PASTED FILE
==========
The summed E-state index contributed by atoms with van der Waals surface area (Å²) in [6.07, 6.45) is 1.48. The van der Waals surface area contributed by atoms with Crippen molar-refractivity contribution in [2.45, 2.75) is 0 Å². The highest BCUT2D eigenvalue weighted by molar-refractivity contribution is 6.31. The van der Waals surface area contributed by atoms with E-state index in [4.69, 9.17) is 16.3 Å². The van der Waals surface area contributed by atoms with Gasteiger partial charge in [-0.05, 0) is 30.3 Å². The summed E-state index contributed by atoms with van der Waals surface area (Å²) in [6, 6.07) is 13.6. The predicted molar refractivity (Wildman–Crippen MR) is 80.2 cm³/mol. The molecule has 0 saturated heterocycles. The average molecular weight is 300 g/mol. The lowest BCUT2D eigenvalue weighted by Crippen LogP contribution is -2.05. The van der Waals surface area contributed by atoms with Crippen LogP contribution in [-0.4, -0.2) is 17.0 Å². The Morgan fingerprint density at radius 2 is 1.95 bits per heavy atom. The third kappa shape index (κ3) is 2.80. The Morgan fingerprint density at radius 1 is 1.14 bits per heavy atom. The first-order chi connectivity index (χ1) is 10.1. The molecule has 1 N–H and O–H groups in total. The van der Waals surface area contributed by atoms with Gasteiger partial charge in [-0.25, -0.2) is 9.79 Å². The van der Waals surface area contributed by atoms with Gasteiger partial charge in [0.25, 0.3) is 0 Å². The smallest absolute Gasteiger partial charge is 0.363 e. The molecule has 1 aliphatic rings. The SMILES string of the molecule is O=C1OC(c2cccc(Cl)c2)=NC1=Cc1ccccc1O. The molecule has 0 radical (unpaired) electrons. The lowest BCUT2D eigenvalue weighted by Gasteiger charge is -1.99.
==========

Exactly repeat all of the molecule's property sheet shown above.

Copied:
The summed E-state index contributed by atoms with van der Waals surface area (Å²) in [6.07, 6.45) is 1.48. The van der Waals surface area contributed by atoms with Crippen molar-refractivity contribution in [2.45, 2.75) is 0 Å². The highest BCUT2D eigenvalue weighted by molar-refractivity contribution is 6.31. The van der Waals surface area contributed by atoms with E-state index in [4.69, 9.17) is 16.3 Å². The van der Waals surface area contributed by atoms with Gasteiger partial charge in [-0.05, 0) is 30.3 Å². The summed E-state index contributed by atoms with van der Waals surface area (Å²) in [6, 6.07) is 13.6. The predicted molar refractivity (Wildman–Crippen MR) is 80.2 cm³/mol. The molecule has 0 saturated heterocycles. The average molecular weight is 300 g/mol. The lowest BCUT2D eigenvalue weighted by Crippen LogP contribution is -2.05. The van der Waals surface area contributed by atoms with Crippen LogP contribution in [-0.4, -0.2) is 17.0 Å². The Morgan fingerprint density at radius 2 is 1.95 bits per heavy atom. The third kappa shape index (κ3) is 2.80. The Morgan fingerprint density at radius 1 is 1.14 bits per heavy atom. The first-order chi connectivity index (χ1) is 10.1. The molecule has 1 N–H and O–H groups in total. The van der Waals surface area contributed by atoms with Gasteiger partial charge in [-0.25, -0.2) is 9.79 Å². The van der Waals surface area contributed by atoms with Gasteiger partial charge in [0.25, 0.3) is 0 Å². The smallest absolute Gasteiger partial charge is 0.363 e. The molecule has 1 aliphatic rings. The SMILES string of the molecule is O=C1OC(c2cccc(Cl)c2)=NC1=Cc1ccccc1O. The molecule has 0 radical (unpaired) electrons. The lowest BCUT2D eigenvalue weighted by Gasteiger charge is -1.99.